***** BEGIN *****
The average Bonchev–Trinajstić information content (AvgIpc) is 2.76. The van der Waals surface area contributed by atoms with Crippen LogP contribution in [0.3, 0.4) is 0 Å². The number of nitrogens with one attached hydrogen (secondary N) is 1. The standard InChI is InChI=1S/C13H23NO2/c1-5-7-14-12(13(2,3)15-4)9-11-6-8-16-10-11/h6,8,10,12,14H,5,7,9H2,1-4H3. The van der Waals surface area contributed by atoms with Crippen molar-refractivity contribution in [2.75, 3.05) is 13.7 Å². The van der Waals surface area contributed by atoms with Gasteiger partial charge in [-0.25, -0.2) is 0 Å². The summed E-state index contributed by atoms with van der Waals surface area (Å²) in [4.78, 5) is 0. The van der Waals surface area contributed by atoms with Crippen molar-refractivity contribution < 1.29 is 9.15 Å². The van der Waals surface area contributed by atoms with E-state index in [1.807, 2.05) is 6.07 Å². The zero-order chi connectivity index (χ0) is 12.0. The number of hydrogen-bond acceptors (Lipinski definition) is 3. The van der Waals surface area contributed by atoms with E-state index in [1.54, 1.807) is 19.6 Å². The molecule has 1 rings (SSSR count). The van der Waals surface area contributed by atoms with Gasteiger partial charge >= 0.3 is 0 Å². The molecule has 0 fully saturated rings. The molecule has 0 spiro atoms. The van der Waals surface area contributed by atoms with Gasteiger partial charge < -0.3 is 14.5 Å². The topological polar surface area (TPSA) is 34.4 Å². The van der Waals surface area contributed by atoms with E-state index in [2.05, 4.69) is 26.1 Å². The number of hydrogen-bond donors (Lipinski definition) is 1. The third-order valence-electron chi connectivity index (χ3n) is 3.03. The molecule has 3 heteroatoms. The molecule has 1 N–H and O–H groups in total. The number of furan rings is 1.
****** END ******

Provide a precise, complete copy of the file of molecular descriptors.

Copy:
The average Bonchev–Trinajstić information content (AvgIpc) is 2.76. The van der Waals surface area contributed by atoms with Crippen LogP contribution in [0.3, 0.4) is 0 Å². The number of nitrogens with one attached hydrogen (secondary N) is 1. The standard InChI is InChI=1S/C13H23NO2/c1-5-7-14-12(13(2,3)15-4)9-11-6-8-16-10-11/h6,8,10,12,14H,5,7,9H2,1-4H3. The van der Waals surface area contributed by atoms with Crippen molar-refractivity contribution in [2.75, 3.05) is 13.7 Å². The van der Waals surface area contributed by atoms with Gasteiger partial charge in [-0.25, -0.2) is 0 Å². The summed E-state index contributed by atoms with van der Waals surface area (Å²) in [4.78, 5) is 0. The van der Waals surface area contributed by atoms with Crippen molar-refractivity contribution < 1.29 is 9.15 Å². The van der Waals surface area contributed by atoms with E-state index in [1.807, 2.05) is 6.07 Å². The zero-order chi connectivity index (χ0) is 12.0. The number of hydrogen-bond acceptors (Lipinski definition) is 3. The van der Waals surface area contributed by atoms with E-state index in [1.54, 1.807) is 19.6 Å². The molecule has 1 rings (SSSR count). The van der Waals surface area contributed by atoms with Gasteiger partial charge >= 0.3 is 0 Å². The molecule has 0 fully saturated rings. The molecule has 0 spiro atoms. The van der Waals surface area contributed by atoms with Gasteiger partial charge < -0.3 is 14.5 Å². The topological polar surface area (TPSA) is 34.4 Å². The van der Waals surface area contributed by atoms with E-state index in [2.05, 4.69) is 26.1 Å². The number of hydrogen-bond donors (Lipinski definition) is 1. The third-order valence-electron chi connectivity index (χ3n) is 3.03. The molecule has 3 heteroatoms. The molecule has 1 N–H and O–H groups in total. The number of furan rings is 1.